Bloody Sunday: The Everett Massacre

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Tragedy hit the docks of Everett, Washington, Sunday November 5, 1916 which would be known as “Bloody Sunday.” On November 5, 1916 the Everett Massacre was the culmination of labor trouble which had been brewing for months. It was one of the bloodiest single episodes of labor-related violence in the Pacific Northwest.

In 1916, Everett, Washington was facing severe economic difficulty. There was ongoing confrontation between business and commercial interests and labor and labor organizers. The laborer had numbers of organized rallies and speeches on the street. These were opposed by local law enforcement, which was firmly on the side of the business. On May 1, 1916 the Everett Shingle Weavers Union went on strike. The strike was settled quickly in favor of the mills owner, but one. This is when the Industrial Workers of the World (IWW) or “Wobbies” became involved and the trouble began. Many members of the IWW saw this to be an opportunity to organize and provide support for the strikers. When IWW organizer and speaker James Rowan arrived on Everett June 31, 1916, Everett became home to IWW newest “Free-Speech Fight”. Everett employers clashed with IWW stubbornness. On the corner of Hewitt and Wetmore, IWW’s speakers chose to speak. At first the speakers would get arrested and get released. Members were paid one dollar by the union for every day they were in jail. Everett jails were kept busy and Snohomish County Sheriff Donald McRae quickly became frustrated. McRae’s next solution was to arrest the speakers and send them to Seattle, instructing them not to return to Everett.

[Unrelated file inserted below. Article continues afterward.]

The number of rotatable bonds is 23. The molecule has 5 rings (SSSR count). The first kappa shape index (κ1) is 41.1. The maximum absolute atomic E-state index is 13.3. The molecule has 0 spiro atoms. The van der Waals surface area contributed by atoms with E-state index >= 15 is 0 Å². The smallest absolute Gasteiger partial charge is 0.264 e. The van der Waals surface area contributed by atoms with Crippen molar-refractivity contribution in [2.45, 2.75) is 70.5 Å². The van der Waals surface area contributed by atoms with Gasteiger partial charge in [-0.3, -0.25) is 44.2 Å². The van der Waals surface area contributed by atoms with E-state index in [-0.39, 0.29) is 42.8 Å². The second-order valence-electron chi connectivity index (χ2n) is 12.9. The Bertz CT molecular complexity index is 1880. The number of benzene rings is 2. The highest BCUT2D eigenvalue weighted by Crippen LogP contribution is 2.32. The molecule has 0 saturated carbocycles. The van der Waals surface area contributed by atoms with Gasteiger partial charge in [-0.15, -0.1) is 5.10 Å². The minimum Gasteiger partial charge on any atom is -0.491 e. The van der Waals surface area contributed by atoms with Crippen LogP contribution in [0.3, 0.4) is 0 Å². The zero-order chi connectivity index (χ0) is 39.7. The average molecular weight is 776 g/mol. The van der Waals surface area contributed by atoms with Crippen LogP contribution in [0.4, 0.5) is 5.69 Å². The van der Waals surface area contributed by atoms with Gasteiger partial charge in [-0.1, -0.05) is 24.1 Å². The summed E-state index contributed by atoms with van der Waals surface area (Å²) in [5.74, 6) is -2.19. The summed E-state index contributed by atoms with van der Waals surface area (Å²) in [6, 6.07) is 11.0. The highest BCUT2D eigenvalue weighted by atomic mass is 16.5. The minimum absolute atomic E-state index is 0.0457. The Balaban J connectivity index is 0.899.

On August 19, 1916 the balance changed, after an episode of violence hit the Jamison Mill. On that day at the start of the shift, strike-b...

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...leased from jail, nearly the whole body of IWW men went to Mount Pleasant cemetery to visit the graves of their dead fellow workers.

Everett was “Wobbies” last free speech fight. The violence that took place on November 5, 1916 will never be forgotten and left its mark in the Pacific Northwest history. Workers of the Pacific Northwest actively shaped their lives both on and off work. But this wouldn’t be the last of many changes in the Pacific Northwest.

Works Cited

Schwantes, Carlos. “The Pacific Northwest: An Interpretive History.” University of Nebraska. 1996.

University of Washington “The 1916 Everett, Washington Massacre.” 2010. 15 March 2011. Essay on the Everett Massacre - The Online Encyclopedia of Washington State History, 12 March 2011.
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